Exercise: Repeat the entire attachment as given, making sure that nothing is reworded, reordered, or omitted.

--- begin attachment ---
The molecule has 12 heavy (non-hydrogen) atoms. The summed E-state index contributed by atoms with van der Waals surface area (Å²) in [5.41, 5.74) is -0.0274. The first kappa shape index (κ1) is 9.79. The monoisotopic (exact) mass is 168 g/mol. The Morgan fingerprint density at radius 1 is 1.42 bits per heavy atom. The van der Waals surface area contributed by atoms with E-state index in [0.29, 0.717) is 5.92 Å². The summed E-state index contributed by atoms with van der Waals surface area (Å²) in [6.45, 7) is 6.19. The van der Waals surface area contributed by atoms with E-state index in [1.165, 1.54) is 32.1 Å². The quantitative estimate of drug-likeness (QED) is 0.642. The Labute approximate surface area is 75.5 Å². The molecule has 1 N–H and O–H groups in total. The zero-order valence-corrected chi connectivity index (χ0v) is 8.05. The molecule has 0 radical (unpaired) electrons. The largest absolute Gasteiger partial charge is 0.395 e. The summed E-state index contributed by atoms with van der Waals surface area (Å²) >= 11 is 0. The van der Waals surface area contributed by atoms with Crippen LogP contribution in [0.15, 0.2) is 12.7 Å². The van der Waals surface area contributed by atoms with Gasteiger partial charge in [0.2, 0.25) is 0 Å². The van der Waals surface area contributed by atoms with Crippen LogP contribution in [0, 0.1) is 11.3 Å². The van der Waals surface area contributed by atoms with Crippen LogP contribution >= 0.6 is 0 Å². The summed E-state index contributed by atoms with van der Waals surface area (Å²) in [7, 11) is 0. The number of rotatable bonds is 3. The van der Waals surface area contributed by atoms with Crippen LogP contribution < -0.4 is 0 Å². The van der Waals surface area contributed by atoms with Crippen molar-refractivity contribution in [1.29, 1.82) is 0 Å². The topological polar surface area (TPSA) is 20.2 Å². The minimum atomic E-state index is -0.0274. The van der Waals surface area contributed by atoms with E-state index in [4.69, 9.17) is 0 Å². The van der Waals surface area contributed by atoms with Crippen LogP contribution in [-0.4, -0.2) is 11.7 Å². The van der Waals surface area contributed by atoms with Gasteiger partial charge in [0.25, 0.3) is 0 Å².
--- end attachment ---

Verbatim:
The molecule has 12 heavy (non-hydrogen) atoms. The summed E-state index contributed by atoms with van der Waals surface area (Å²) in [5.41, 5.74) is -0.0274. The first kappa shape index (κ1) is 9.79. The monoisotopic (exact) mass is 168 g/mol. The Morgan fingerprint density at radius 1 is 1.42 bits per heavy atom. The van der Waals surface area contributed by atoms with E-state index in [0.29, 0.717) is 5.92 Å². The summed E-state index contributed by atoms with van der Waals surface area (Å²) in [6.45, 7) is 6.19. The van der Waals surface area contributed by atoms with E-state index in [1.165, 1.54) is 32.1 Å². The quantitative estimate of drug-likeness (QED) is 0.642. The Labute approximate surface area is 75.5 Å². The molecule has 1 N–H and O–H groups in total. The zero-order valence-corrected chi connectivity index (χ0v) is 8.05. The molecule has 0 radical (unpaired) electrons. The largest absolute Gasteiger partial charge is 0.395 e. The summed E-state index contributed by atoms with van der Waals surface area (Å²) >= 11 is 0. The van der Waals surface area contributed by atoms with Crippen LogP contribution in [0.15, 0.2) is 12.7 Å². The van der Waals surface area contributed by atoms with Gasteiger partial charge in [0.2, 0.25) is 0 Å². The van der Waals surface area contributed by atoms with Crippen LogP contribution in [0, 0.1) is 11.3 Å². The van der Waals surface area contributed by atoms with Crippen LogP contribution >= 0.6 is 0 Å². The summed E-state index contributed by atoms with van der Waals surface area (Å²) in [7, 11) is 0. The number of rotatable bonds is 3. The van der Waals surface area contributed by atoms with Crippen LogP contribution < -0.4 is 0 Å². The van der Waals surface area contributed by atoms with Crippen molar-refractivity contribution in [1.29, 1.82) is 0 Å². The topological polar surface area (TPSA) is 20.2 Å². The minimum atomic E-state index is -0.0274. The van der Waals surface area contributed by atoms with E-state index in [4.69, 9.17) is 0 Å². The van der Waals surface area contributed by atoms with Crippen LogP contribution in [-0.4, -0.2) is 11.7 Å². The van der Waals surface area contributed by atoms with Gasteiger partial charge in [0.25, 0.3) is 0 Å².